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Ontario PCs a great friend to the environment
Ontario PCs a great friend to the environment
June 05, 2019

Ontario’s Progressive Conservative Party has a strong environmental record. Ontario has led the way under PC governments for 52 of the last 75 years.

It was a PC government that committed to, and closed, the first coal-fired power plant in 2003. A PC government created Ontario’s Living Legacy, protecting over 2.4 million hectares of land across southern Ontario in 1999 — more than the Green Belt. It was also a PC government that created 155 new provincial parks on a single day back in 1983.

During the recent 2018 provincial election, the Ontario PCs campaigned on cancelling the Wynne Liberal cap and trade program and fighting any forced carbon tax implemented by the Trudeau Liberals.

Our view is that taxation policy is not environmental policy. Furthermore, Ontario has proven that you can cut greenhouse gas emissions without a carbon tax. In fact, over the past 14 years Ontario cut greenhouse gas emissions by 22 per cent while the rest of Canada saw a three per cent increase.

These results prove that we can take action to protect our environment without creating new tax schemes. That’s why on Nov. 29, 2018 the Ontario government released our plan to address climate change. (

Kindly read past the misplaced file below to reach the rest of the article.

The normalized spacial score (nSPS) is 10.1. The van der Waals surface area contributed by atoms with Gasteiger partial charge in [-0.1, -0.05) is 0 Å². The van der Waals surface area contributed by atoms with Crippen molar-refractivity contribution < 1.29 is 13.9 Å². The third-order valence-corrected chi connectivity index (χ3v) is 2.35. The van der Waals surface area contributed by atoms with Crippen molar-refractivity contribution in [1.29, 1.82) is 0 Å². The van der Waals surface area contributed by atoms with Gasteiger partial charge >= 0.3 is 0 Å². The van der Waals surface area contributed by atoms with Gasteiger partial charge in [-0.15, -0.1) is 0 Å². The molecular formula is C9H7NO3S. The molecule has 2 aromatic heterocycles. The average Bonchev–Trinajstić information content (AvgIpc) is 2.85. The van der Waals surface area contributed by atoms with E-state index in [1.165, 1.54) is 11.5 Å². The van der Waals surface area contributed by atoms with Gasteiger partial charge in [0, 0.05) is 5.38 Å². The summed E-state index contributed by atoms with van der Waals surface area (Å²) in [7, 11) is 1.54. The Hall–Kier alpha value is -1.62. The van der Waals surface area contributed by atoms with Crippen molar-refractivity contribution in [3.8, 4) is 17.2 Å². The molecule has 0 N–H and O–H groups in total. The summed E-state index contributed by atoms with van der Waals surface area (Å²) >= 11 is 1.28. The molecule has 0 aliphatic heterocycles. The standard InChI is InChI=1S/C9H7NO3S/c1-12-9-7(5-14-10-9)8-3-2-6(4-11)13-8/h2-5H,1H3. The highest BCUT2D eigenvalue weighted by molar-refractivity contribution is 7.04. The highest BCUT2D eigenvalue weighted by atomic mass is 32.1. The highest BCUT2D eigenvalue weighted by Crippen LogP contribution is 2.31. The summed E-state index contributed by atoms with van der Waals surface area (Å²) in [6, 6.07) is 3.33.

Despite Ontario having its own plan to address climate change — and a proven track record of success — on April 1, the Trudeau Liberals forced their carbon tax on Manitoba, Saskatchewan, Alberta, Ontario and New Brunswick.

There is no denying the increased costs as a result of the carbon tax. For example, heating costs for Ontario hospitals will increase by $10.8 million in 2019 rising to $27.2 million by 2022-23.

In terms of gas prices, the price per litre most definitely increased by 4.4 cents (gasoline) and 5.4 cents (diesel) on April 1, and will continue to increase until the carbon tax reaches 11.63 cents per litre in 2022. Here’s the reality: as the carbon tax increases, Canadian families will incur additional costs for things like heat, hydro and gas.

Since retailers will also experience these same increases, they will pass on these additional costs to consumers in the form of higher prices for everyday items.

Although Ontarians can apply for a rebate of up to $307 for a family of four when filing their income tax this year (, this rebate won’t come close to covering the extra costs families will face as a result of the new carbon tax.

Ontario together with Saskatchewan, Manitoba, New Brunswick and Alberta are fighting the carbon tax in court because the Trudeau Liberals have arbitrarily rejected provincial climate change plans even though their plans met reduction targets.

[Click Here to view the original article from the Burlington Post's June 05, 2019 Issue.]

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